This combination of serious thought and playful spirit is one of the hallmarks of Emerson's style, and it is what makes "Poetry, Tact" such a pleasure to read. Whether you are a lover of poetry, a student of social grace, or simply someone who enjoys good writing, this essay is sure to delight and inspire you. So why not give it a try? You might just discover a new way of looking at the world, and a new appreciation for the power of language and human connection.
Editor 2 Analysis and Explanation
Ralph Waldo Emerson's "Poetry Tact" is a classic piece of literature that has stood the test of time. It is a poem that speaks to the heart of what it means to be a poet, and how one can use their words to create something truly beautiful. In this analysis, we will take a closer look at the poem, its themes, and its significance in the world of literature.
Firstly, let's examine the structure of the poem. "Poetry Tact" is a short poem, consisting of only six lines. However, despite its brevity, the poem is packed with meaning and depth. The poem is written in free verse, meaning that it does not follow a strict rhyme or meter. This allows Emerson to express his ideas in a more natural and fluid way, without being constrained by the rules of traditional poetry.
The poem begins with the line, "A subtle chain of countless rings". This line sets the tone for the rest of the poem, suggesting that poetry is a complex and interconnected art form. The use of the word "subtle" implies that poetry is not always obvious or easy to understand, and that it requires a certain level of skill and sensitivity to appreciate.
The next line, "The next unto the farthest brings", reinforces this idea of interconnectedness. It suggests that each poem is connected to the next, and that they all work together to form a larger whole. This is a powerful idea, as it suggests that poetry is not just a collection of individual works, but rather a cohesive and unified art form.
The third line, "The eye reads omens where it goes", is perhaps the most enigmatic line in the poem. It suggests that poetry is not just a collection of words, but rather a form of divination. The idea that the eye can read omens suggests that poetry has a mystical quality, and that it can reveal hidden truths about the world.
The fourth line, "And speaks all languages the rose", is a beautiful image that suggests that poetry is universal. The rose is a symbol of beauty and love, and the fact that poetry can speak all languages suggests that it has the power to transcend cultural and linguistic barriers.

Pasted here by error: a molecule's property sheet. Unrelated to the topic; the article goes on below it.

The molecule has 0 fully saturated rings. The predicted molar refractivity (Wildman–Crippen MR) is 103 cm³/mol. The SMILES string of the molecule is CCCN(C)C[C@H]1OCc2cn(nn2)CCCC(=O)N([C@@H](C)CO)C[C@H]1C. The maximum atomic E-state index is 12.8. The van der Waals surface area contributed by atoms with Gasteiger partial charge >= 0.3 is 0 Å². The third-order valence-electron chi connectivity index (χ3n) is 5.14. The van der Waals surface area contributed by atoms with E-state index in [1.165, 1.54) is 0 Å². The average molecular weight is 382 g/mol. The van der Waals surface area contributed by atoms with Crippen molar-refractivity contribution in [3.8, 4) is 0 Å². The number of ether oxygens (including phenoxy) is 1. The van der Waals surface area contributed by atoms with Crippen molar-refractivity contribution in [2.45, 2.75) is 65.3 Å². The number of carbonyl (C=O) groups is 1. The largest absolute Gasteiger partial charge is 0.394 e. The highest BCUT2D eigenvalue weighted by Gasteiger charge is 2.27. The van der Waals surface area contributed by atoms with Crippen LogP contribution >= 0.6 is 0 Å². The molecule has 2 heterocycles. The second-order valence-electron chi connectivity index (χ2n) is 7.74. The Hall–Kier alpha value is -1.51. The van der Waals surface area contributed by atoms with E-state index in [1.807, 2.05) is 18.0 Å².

The fifth line, "You cannot value him alone", is a reminder that poetry is not just about the poet, but also about the reader. The value of a poem is not just in the words themselves, but in the way that they are interpreted and understood by the reader. This line suggests that poetry is a collaborative art form, and that it requires both the poet and the reader to create something truly meaningful.
Finally, the poem ends with the line, "Who in the rainbow can find blue?". This line is a metaphor for the elusive nature of poetry. Just as it is impossible to find blue in a rainbow, it is impossible to fully understand or capture the essence of poetry. This line suggests that poetry is a constantly evolving art form, and that there is always more to discover and explore.
So, what is the significance of "Poetry Tact" in the world of literature? Firstly, the poem is a celebration of poetry itself. It reminds us of the power and beauty of words, and the way that they can be used to create something truly magical. It also reminds us that poetry is not just about the poet, but also about the reader. The value of a poem is not just in the words themselves, but in the way that they are interpreted and understood by the reader.
Secondly, the poem is a reminder that poetry is a complex and interconnected art form. Each poem is connected to the next, and they all work together to form a larger whole. This is a powerful idea, as it suggests that poetry is not just a collection of individual works, but rather a cohesive and unified art form.
Finally, the poem is a reminder that poetry is a constantly evolving art form. Just as it is impossible to find blue in a rainbow, it is impossible to fully understand or capture the essence of poetry. This line suggests that there is always more to discover and explore in the world of poetry, and that it is an art form that will continue to evolve and grow over time.
In conclusion, "Poetry Tact" is a beautiful and powerful poem that celebrates the art of poetry. It reminds us of the power and beauty of words, and the way that they can be used to create something truly magical. It also reminds us that poetry is a complex and interconnected art form, and that there is always more to discover and explore. This poem is a true classic, and it will continue to inspire and delight readers for generations to come.